Monson was brought into Star Chamber in 1635 for remaining in London over Christmas, and defaulted on Ship Money in 1638.33 Re-elected for Reigate to the Long Parliament, he opposed the king in the Civil War after some hesitation. He was appointed to the court which tried the king and initially attended its proceedings, but did not sign the death warrant. Embroiled in financial troubles during the 1640s, he was reputedly imprisoned for debt after the dissolution of the Rump. His incarceration may have come as something as a relief if the allegations that his third wife and her maidservants tied him to the bedpost and whipped him were true. As a regicide, Monson was exempted from the Act of Pardon, and in 1661 he was degraded and sentenced to life imprisonment, the loss of his estate, and to be carried each 27 Jan. on a sledge, with a rope about his neck, from the Tower to Tyburn. He died in the Fleet prison and was buried at St. Bride’s, Fleet Street, on 29 Feb. 1672. No will or grant of administration has been found. His only surviving son never sat in Parliament and died in 1675 without issue.34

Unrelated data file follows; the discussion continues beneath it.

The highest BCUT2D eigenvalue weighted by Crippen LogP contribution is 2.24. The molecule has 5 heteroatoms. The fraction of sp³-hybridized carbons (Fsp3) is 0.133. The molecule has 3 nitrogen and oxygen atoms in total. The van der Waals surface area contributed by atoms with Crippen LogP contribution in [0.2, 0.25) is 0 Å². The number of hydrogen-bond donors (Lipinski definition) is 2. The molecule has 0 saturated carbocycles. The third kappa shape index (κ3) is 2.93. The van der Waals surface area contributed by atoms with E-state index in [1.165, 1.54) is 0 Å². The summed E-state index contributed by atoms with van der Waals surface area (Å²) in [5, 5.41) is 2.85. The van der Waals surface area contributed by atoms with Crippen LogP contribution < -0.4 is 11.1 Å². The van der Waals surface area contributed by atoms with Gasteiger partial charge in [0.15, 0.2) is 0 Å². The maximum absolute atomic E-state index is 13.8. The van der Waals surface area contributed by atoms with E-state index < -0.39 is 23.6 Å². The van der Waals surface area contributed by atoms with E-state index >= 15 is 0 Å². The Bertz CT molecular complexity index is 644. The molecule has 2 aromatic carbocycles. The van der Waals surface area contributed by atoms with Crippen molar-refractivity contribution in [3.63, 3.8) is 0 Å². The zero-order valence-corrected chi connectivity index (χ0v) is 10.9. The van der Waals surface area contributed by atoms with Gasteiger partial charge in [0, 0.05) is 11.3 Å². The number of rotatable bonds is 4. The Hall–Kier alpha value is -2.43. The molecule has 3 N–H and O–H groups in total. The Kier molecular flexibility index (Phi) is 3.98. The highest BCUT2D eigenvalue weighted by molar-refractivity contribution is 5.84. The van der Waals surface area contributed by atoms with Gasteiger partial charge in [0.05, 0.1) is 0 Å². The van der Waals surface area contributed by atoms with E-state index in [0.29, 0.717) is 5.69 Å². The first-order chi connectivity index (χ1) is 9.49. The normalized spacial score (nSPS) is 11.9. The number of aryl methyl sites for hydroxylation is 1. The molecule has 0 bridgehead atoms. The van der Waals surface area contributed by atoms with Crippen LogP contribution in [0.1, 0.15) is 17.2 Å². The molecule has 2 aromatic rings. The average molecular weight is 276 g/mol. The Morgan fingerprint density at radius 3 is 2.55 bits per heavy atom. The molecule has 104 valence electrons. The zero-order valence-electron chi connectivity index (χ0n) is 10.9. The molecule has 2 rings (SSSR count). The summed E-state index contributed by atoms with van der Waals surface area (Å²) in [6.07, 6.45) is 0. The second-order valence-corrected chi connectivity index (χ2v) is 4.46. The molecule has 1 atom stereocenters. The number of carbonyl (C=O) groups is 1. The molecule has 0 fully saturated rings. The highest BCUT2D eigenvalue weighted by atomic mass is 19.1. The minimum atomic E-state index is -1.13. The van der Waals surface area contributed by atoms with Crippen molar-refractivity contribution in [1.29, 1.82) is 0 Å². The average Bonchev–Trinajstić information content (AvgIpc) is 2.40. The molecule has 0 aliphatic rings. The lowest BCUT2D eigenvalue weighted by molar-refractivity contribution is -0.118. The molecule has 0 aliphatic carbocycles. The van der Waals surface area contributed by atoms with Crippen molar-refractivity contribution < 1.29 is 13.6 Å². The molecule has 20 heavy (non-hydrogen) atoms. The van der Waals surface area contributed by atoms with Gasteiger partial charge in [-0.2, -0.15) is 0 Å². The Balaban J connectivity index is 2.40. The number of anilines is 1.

Ref Volumes: 1604-1629

Authors: Alan Davidson / Ben Coates


  • 1. Naval Tracts of Sir William Monson ed. M. Oppenheim (Navy Recs. Soc. xxii), p. xxxvii.
  • 2. CP, ix. 67; Oxford DNB sub Monson, Sir William.
  • 3. HMC Downshire, iv. 223; v. 454-5; SP77/11, f. 25; GI Admiss.
  • 4. C115/108/8632; Linc. Peds. (Harl. Soc. li), 683; C5/24/28; 5/388/97.
  • 5. Shaw, Knights of Eng. ii. 181.
  • 6. CP, ix. 67-8.
  • 7. W.H. Challen, ‘Suss. Entries in London Par. Registers’, Suss. N and Q, x. 18.
  • 8. Naval Tracts of Sir William Monson, p. xxxvi.
  • 9. Duchy of Lancaster Office-Holders ed. R. Somerville, 189; G. Holles, Lincs. Church Notes ed. R.E.G. Cole (Lincs. Rec. Soc. i), 126.
  • 10. SR, v. 88, 155.
  • 11. A. and O. i. 335, 731.